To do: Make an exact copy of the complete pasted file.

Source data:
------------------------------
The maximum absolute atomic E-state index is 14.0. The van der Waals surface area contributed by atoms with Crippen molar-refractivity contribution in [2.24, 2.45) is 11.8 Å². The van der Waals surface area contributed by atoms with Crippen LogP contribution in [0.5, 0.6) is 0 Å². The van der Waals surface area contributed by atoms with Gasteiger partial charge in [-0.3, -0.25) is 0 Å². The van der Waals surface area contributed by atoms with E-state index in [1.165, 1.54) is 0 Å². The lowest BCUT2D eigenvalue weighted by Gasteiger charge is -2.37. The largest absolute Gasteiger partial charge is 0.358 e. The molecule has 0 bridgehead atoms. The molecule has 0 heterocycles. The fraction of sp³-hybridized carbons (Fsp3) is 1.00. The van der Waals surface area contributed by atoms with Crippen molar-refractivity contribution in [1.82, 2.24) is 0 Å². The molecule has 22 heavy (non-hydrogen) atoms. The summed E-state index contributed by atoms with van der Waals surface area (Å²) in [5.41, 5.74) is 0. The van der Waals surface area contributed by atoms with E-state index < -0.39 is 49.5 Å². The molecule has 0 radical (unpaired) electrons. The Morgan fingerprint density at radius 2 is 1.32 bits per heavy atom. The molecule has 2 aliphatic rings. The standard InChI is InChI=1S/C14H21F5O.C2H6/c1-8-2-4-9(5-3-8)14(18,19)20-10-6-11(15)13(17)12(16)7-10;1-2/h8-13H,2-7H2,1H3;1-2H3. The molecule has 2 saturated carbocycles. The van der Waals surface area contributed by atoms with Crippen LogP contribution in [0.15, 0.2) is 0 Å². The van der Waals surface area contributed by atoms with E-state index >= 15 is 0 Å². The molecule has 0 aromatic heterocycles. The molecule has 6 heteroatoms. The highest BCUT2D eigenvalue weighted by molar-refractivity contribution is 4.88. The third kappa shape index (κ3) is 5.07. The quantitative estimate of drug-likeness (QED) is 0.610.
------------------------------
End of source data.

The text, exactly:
The maximum absolute atomic E-state index is 14.0. The van der Waals surface area contributed by atoms with Crippen molar-refractivity contribution in [2.24, 2.45) is 11.8 Å². The van der Waals surface area contributed by atoms with Crippen LogP contribution in [0.5, 0.6) is 0 Å². The van der Waals surface area contributed by atoms with Gasteiger partial charge in [-0.3, -0.25) is 0 Å². The van der Waals surface area contributed by atoms with E-state index in [1.165, 1.54) is 0 Å². The lowest BCUT2D eigenvalue weighted by Gasteiger charge is -2.37. The largest absolute Gasteiger partial charge is 0.358 e. The molecule has 0 bridgehead atoms. The molecule has 0 heterocycles. The fraction of sp³-hybridized carbons (Fsp3) is 1.00. The van der Waals surface area contributed by atoms with Crippen molar-refractivity contribution in [1.82, 2.24) is 0 Å². The molecule has 22 heavy (non-hydrogen) atoms. The summed E-state index contributed by atoms with van der Waals surface area (Å²) in [5.41, 5.74) is 0. The van der Waals surface area contributed by atoms with E-state index < -0.39 is 49.5 Å². The molecule has 0 radical (unpaired) electrons. The Morgan fingerprint density at radius 2 is 1.32 bits per heavy atom. The molecule has 2 aliphatic rings. The standard InChI is InChI=1S/C14H21F5O.C2H6/c1-8-2-4-9(5-3-8)14(18,19)20-10-6-11(15)13(17)12(16)7-10;1-2/h8-13H,2-7H2,1H3;1-2H3. The molecule has 2 saturated carbocycles. The van der Waals surface area contributed by atoms with Crippen LogP contribution in [0.15, 0.2) is 0 Å². The van der Waals surface area contributed by atoms with E-state index >= 15 is 0 Å². The molecule has 0 aromatic heterocycles. The molecule has 6 heteroatoms. The highest BCUT2D eigenvalue weighted by molar-refractivity contribution is 4.88. The third kappa shape index (κ3) is 5.07. The quantitative estimate of drug-likeness (QED) is 0.610.